Alma has her struggles: she grows up with a distant, icy yet beautiful adopted sister, falls in unrequited love, falls in love with someone who seems to reciprocates and then has her heart terribly broken. But the real arc is of a woman deeply engaged with the world, one whose intellectual, sensual and emotional journey propels her to greater communion with the world, with a universe larger and more expansive than she can even comprehend. In this respect, the novel is deeply feminist — it respects the role that vocation and livelihood plays in the lives of women. It is also unabashedly earthy, sensuous and emotionally rich. It manages to combine the sharp intelligence Gilbert displays in her interviews with the same expansive heart and emotional generosity that made Eat, Pray, Love so resonant with so many — and yet completely avoids the sentimentality and schmaltz that made the Eat, Pray, Love movie so annoying. And it’s often stunningly, beautifully written, combining the beautiful formality and rigor of typical 19th century prose with modern sensibilities and frankness, especially towards bodies, sexuality and appetites of the flesh.

The Signature of All Things is not perfect — there are points in the plot that pretty much strain incredulity, as they say. But Alma is a character who feels very much alive, so vital and rich and vivid. I reached the end of the book and felt devastated in the best way: devastated that the book was done and I would no longer spend any time with Alma anymore, devastated that Alma wasn’t real, devastated and shattered to feel as if I’d lived the whole of a lifetime in one reading. Honestly, I shut the book when I was done and just cried. Alma’s trajectory offers such a rich, important lesson: that deep, passionate curiosity and study of the world, and the role it plays in self-determination and sovereignty, is reward in and of itself, enough to balance the disappointments of love and compromises of life. Signature isn’t perfect, but it’s storytelling at its most alchemical — and pretty much the reason why I read books in the first place.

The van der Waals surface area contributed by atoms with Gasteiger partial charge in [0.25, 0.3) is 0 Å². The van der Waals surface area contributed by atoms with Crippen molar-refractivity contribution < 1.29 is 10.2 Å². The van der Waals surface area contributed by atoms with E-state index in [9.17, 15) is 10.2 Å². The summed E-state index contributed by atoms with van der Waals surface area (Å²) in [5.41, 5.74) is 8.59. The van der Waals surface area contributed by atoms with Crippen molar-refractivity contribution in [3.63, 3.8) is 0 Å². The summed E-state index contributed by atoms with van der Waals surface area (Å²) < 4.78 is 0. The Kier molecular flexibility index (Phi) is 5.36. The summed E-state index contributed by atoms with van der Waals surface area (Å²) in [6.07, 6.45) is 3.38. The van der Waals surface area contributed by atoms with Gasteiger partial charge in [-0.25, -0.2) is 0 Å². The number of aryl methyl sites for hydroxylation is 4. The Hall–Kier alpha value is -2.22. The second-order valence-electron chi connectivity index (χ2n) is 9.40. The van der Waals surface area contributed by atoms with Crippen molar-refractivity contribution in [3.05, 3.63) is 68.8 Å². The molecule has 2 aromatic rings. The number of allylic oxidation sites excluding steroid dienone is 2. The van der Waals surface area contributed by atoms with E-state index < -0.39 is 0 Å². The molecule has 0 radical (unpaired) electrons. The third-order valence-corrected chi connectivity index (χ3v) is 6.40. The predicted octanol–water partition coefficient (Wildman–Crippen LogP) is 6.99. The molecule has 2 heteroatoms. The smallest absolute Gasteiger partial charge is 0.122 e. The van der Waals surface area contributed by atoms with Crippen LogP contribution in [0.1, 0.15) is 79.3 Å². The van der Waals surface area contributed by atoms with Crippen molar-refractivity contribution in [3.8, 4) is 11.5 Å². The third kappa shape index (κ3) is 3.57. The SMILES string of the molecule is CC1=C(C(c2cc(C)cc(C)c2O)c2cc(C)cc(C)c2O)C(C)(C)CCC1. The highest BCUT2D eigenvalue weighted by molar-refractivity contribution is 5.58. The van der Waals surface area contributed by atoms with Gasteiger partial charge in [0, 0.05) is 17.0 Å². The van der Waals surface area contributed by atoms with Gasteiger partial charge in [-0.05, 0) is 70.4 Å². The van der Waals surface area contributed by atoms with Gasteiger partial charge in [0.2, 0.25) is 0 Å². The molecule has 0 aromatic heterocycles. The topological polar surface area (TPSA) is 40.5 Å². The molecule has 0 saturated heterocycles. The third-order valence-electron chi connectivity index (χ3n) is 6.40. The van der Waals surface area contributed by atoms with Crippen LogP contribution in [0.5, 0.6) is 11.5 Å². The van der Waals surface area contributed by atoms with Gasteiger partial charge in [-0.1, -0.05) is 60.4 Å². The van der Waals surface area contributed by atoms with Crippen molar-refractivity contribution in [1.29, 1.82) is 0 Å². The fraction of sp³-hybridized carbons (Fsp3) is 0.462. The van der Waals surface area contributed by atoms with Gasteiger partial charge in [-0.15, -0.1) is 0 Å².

Reading Roundup: The Rules of Civility, Night Film, Country Girl

You know what’s also wonderful about fall besides apple cider donuts at the orchard, Neil Young’s birthday, riding horses and cozymaking in the kitchen? Reading books. Which I always do, but there’s something about doing it when the air is brisk and you’re curled up with some tea and a blanket that makes it an especially sensuous activity. Just burrow under a cozy throw, light a candle for some company and read away into the night, wind biting at the glass in the windows. Books becomes especially beloved to me when it’s colder, and I relate to them more sharply as companions — friends for the longer, darker nights. These are a few I’ve read in a tear recently — they were all good friends for a weekend, a few evenings or a week, and I greatly enjoyed their company:

The Rules of Civility, Amor Towles

Someone mentioned reading and liking this book here in an earlier post’s comments…or maybe it was also Twitter? Or Facebook? Ach, I can’t keep this electronic output straight. Either way, dear person who mentioned this book, THANK YOU — because of your mention, it caught my eye at the library, so I checked it out and I loved it. The story of a woman who finds herself moving in increasingly elevateed social circles, it evokes Fitzgerald, but with tinges of James Salter and Edith Wharton. That’s a cocktail of influences that would catch my eye anytime, and it makes for a pleasurable, chic, elegantly mournful read. Not a perfect book by any means: the plot kind of gets muddled and stuck at a certain point. Honestly, if you asked me what happened in this book, I would say, “A young woman in Manhattan has a series of love affairs, neither of which come to a satisfying conclusion” — and that would be entirely accurate. Amor Towles can really turn a phrase and conjure an atmosphere, and my memory of this book is like a gorgeous late night out, hazy, strewn with cigarette smoke and the smell of whiskey in the air. If you like melancholic nostalgia of the sophisticated, New York variety, this is lovely.